Author(s): Ely GE, Miller K, Dignan M
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Abstract This study compared perceived and objective health status among a population with elevated risk of chronic disease in rural, Appalachian Kentucky, in order to inform the practice efforts of public health social workers. Cross-sectional data were collected from a sample of 203 adults recruited through a mailed invitation. The participants ranged in age from 20 to 93 (M = 50.8, SD = 13.5), 115 (56.7\%) and nearly all were Caucasian, reflecting the demographic composition of the population of the area. Although 75\% of the study population was overweight or obese, over 60\% perceived their health status as good, very good, or excellent. Less than half reported engaging in physical exercise, and only 25\% reported eating at most one serving of fruits or vegetables in the past week. The results suggest clear discrepancies between perceived health status and objective indicators of health risks in the study sample. Public health social workers who provide health education and advocacy for this population will need to consider these discrepancies when developing practice approaches for individuals residing in this and other similar communities.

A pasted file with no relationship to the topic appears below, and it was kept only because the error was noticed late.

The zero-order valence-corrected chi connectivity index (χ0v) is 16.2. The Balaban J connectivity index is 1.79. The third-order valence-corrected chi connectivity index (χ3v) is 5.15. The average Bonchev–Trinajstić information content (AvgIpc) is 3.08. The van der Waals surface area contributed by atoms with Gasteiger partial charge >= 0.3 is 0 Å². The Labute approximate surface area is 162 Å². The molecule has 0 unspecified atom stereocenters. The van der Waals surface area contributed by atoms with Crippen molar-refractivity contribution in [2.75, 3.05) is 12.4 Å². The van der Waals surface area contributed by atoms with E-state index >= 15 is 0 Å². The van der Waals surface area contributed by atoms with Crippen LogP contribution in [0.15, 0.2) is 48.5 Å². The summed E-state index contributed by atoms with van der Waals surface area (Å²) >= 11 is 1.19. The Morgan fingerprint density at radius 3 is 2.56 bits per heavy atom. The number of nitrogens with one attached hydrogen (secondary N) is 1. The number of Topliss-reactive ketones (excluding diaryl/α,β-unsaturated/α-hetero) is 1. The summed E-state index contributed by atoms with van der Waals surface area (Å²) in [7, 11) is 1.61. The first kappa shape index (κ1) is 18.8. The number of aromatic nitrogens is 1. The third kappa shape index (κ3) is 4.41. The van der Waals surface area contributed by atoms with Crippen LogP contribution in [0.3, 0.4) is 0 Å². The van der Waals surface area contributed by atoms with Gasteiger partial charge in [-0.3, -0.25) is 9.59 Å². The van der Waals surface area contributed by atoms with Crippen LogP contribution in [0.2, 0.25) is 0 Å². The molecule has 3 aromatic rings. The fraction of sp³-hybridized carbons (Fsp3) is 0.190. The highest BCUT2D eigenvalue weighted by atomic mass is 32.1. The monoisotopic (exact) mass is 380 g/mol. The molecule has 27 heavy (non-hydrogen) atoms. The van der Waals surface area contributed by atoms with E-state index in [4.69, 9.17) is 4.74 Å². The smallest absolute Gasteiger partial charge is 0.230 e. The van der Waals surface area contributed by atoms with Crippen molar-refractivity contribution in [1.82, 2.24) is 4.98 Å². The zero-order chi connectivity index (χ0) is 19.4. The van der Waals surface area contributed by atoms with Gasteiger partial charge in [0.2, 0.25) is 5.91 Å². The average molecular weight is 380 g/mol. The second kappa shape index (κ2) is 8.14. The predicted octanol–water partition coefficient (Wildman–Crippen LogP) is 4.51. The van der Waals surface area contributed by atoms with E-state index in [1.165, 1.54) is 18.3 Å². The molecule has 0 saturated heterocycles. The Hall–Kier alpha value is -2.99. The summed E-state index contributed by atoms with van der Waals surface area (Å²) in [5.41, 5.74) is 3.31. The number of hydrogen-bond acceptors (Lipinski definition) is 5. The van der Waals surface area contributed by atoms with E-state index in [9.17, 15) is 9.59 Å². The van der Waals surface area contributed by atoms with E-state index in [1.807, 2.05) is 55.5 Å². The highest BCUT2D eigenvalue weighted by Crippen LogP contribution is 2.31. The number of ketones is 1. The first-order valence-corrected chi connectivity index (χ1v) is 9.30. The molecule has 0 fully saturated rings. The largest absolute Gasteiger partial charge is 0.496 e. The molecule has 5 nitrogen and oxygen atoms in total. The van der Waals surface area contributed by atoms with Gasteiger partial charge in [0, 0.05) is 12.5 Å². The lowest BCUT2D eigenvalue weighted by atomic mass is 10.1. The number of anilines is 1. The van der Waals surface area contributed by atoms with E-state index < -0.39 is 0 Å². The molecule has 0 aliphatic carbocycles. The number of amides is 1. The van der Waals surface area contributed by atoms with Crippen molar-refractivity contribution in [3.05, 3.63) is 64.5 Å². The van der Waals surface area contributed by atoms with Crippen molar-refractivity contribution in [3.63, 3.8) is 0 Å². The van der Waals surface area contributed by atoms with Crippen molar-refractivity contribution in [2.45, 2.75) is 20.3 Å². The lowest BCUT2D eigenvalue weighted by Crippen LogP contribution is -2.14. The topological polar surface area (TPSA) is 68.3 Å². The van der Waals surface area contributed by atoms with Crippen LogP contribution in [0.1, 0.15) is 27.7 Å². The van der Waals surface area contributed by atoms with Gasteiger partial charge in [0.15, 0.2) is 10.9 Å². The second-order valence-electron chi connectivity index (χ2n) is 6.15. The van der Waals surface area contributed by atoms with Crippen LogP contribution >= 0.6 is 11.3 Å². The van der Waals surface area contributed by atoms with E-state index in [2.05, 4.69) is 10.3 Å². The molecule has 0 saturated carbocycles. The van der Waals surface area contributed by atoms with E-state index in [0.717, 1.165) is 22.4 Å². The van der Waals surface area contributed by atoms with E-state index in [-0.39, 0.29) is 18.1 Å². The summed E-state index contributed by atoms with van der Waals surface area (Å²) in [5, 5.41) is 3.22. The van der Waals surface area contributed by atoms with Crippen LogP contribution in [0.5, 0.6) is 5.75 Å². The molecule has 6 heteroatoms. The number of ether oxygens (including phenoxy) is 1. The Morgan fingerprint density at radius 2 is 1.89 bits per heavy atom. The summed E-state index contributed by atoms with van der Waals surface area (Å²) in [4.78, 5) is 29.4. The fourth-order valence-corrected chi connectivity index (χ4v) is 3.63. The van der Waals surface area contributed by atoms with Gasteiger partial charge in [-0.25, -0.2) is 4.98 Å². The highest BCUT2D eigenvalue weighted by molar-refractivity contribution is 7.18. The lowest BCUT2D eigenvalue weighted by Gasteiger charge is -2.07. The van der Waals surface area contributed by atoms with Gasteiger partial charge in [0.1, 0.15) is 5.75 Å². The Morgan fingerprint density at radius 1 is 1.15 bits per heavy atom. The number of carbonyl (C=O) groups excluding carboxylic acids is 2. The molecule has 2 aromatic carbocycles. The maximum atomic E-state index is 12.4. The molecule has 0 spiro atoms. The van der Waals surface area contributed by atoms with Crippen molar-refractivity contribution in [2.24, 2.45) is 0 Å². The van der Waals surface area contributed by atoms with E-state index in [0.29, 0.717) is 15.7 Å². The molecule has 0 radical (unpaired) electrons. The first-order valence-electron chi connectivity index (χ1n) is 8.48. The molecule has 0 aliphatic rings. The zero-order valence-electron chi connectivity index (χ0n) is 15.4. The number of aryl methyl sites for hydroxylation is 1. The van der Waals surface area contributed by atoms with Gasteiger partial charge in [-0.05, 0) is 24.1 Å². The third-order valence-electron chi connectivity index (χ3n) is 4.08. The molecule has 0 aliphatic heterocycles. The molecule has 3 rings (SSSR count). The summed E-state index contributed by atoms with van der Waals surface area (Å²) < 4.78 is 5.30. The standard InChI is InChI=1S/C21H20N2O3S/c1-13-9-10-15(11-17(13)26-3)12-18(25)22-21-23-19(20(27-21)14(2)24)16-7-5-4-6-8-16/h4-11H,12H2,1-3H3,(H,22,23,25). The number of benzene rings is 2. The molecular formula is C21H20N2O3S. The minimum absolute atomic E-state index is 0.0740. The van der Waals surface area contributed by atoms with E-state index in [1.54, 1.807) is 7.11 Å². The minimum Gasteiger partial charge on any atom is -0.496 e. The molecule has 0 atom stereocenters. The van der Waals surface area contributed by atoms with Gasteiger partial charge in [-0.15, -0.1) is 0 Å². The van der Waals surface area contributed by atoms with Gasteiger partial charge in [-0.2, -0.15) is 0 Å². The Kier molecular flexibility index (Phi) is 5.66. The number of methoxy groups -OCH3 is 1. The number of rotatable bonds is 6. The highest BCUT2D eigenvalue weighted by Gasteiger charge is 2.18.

This article was published in Soc Work Health Care
and referenced in Journal of Gerontology & Geriatric Research